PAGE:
Now, going on about nine pages of writing, I wonder if we’ve finally answered our question at last. It still isn’t clear cut is it? Damnit. Or perhaps, an opportunity to reflect. Librarians are information specialists, armed with glaives of knowledge. With it we smite down ignorance, while also gently tapping upon the shoulders of those who seek it out; knights of scholarship, both community and colleague. We serve each other just as much as we serve the population, taking each interaction as an opportunity to learn. And continuously do we learn, constantly upskilling ourselves to be better at our craft. Not the best, of course, as we’re a humble bunch. The old learn from the young and vice versa. Some librarians teach their users. Other librarians teach librarians. Some librarians properly fit the stereotypes, while others make it their life’s work to break them. Some librarians are old and some are babies. Some started at the library and never left. Others hopped about until they got caught in the maelstrom they’re in now. A lot of us had rocky beginnings, but here we are embracing that rockiness, pillars of the community, one and all. What is a librarian? Perhaps some final words from Ujala Satgoor, librarian and executive director of UCT Libraries:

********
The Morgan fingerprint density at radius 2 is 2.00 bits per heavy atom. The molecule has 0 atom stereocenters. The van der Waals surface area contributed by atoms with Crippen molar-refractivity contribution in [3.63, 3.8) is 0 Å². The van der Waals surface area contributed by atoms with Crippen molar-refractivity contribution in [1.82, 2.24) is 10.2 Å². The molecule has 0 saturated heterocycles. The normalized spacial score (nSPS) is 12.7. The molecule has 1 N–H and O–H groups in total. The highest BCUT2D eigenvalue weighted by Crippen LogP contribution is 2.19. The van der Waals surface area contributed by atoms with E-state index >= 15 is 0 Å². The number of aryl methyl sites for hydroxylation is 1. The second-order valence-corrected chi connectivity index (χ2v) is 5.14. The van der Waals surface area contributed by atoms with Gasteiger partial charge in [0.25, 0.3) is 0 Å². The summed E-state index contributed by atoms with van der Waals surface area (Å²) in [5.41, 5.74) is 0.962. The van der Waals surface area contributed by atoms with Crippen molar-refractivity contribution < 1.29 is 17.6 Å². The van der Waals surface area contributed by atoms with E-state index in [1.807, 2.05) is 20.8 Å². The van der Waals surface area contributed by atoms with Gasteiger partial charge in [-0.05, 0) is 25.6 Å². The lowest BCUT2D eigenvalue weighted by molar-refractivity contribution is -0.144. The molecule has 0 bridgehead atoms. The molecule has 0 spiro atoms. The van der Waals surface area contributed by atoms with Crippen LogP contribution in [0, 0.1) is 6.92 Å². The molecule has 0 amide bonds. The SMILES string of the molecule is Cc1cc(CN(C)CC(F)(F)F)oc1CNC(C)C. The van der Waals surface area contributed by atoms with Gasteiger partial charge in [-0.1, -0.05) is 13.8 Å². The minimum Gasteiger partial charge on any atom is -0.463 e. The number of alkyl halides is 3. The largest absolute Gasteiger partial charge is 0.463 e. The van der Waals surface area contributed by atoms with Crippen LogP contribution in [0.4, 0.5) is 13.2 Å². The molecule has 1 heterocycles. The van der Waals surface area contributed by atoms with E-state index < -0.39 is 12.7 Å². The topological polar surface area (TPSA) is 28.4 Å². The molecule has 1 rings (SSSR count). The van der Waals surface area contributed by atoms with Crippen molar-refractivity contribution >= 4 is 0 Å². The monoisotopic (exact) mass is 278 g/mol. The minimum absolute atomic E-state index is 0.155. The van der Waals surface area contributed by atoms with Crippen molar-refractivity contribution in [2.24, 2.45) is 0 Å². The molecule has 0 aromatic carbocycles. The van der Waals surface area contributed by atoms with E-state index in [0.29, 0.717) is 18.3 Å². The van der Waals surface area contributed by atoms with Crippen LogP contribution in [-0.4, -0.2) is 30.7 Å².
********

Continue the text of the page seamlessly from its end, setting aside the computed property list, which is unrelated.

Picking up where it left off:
… I worked in a container library in Northdale and this was a container library that serviced this lower income area… And so it serviced lots of children, it serviced the local schools. It also had a very strong women’s group that used the library as well. And so you could see the impact that this little container had on that community… We would have cues of kids immediately after school was over, coming to the library every day, they would take their books and come back the next day and that’s when it also started me on my journey of saying how a librarian could be an influencer. And that for me was very important. The librarian as influencer, and you can only do that if you are attuned to what it is your community wants. What is it they require? What is it that you have that can make a difference to that community and how you influence the development of a young child to an adult?